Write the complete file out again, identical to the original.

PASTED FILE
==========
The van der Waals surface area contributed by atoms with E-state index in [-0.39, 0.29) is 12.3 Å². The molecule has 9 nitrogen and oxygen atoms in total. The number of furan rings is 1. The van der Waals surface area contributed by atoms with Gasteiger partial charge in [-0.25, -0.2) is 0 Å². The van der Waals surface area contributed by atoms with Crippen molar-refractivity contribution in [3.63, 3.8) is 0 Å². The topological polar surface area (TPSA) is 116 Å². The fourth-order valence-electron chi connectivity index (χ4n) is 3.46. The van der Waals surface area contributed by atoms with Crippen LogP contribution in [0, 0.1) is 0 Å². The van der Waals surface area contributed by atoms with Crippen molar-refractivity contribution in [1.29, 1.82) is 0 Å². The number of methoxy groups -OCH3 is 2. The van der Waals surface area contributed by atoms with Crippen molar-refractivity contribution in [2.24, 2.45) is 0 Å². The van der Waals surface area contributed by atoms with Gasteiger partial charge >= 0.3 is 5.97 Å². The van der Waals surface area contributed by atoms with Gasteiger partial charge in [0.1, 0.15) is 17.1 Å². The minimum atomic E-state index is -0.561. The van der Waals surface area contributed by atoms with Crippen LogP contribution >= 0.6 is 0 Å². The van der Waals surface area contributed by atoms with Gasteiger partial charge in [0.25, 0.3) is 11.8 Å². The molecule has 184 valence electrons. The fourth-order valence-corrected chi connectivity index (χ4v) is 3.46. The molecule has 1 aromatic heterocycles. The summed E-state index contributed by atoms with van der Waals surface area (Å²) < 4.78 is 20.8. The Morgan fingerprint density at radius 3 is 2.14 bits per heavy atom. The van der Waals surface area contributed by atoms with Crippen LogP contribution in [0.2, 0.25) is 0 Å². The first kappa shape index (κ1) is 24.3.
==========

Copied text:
The van der Waals surface area contributed by atoms with E-state index in [-0.39, 0.29) is 12.3 Å². The molecule has 9 nitrogen and oxygen atoms in total. The number of furan rings is 1. The van der Waals surface area contributed by atoms with Gasteiger partial charge in [-0.25, -0.2) is 0 Å². The van der Waals surface area contributed by atoms with Crippen molar-refractivity contribution in [3.63, 3.8) is 0 Å². The topological polar surface area (TPSA) is 116 Å². The fourth-order valence-electron chi connectivity index (χ4n) is 3.46. The van der Waals surface area contributed by atoms with Crippen LogP contribution in [0, 0.1) is 0 Å². The van der Waals surface area contributed by atoms with Crippen molar-refractivity contribution in [1.29, 1.82) is 0 Å². The number of methoxy groups -OCH3 is 2. The van der Waals surface area contributed by atoms with Crippen molar-refractivity contribution in [2.24, 2.45) is 0 Å². The van der Waals surface area contributed by atoms with Gasteiger partial charge >= 0.3 is 5.97 Å². The van der Waals surface area contributed by atoms with Gasteiger partial charge in [0.1, 0.15) is 17.1 Å². The minimum atomic E-state index is -0.561. The van der Waals surface area contributed by atoms with Crippen LogP contribution >= 0.6 is 0 Å². The van der Waals surface area contributed by atoms with Gasteiger partial charge in [0.25, 0.3) is 11.8 Å². The molecule has 184 valence electrons. The fourth-order valence-corrected chi connectivity index (χ4v) is 3.46. The molecule has 1 aromatic heterocycles. The summed E-state index contributed by atoms with van der Waals surface area (Å²) < 4.78 is 20.8. The Morgan fingerprint density at radius 3 is 2.14 bits per heavy atom. The van der Waals surface area contributed by atoms with Crippen LogP contribution in [0.2, 0.25) is 0 Å². The first kappa shape index (κ1) is 24.3.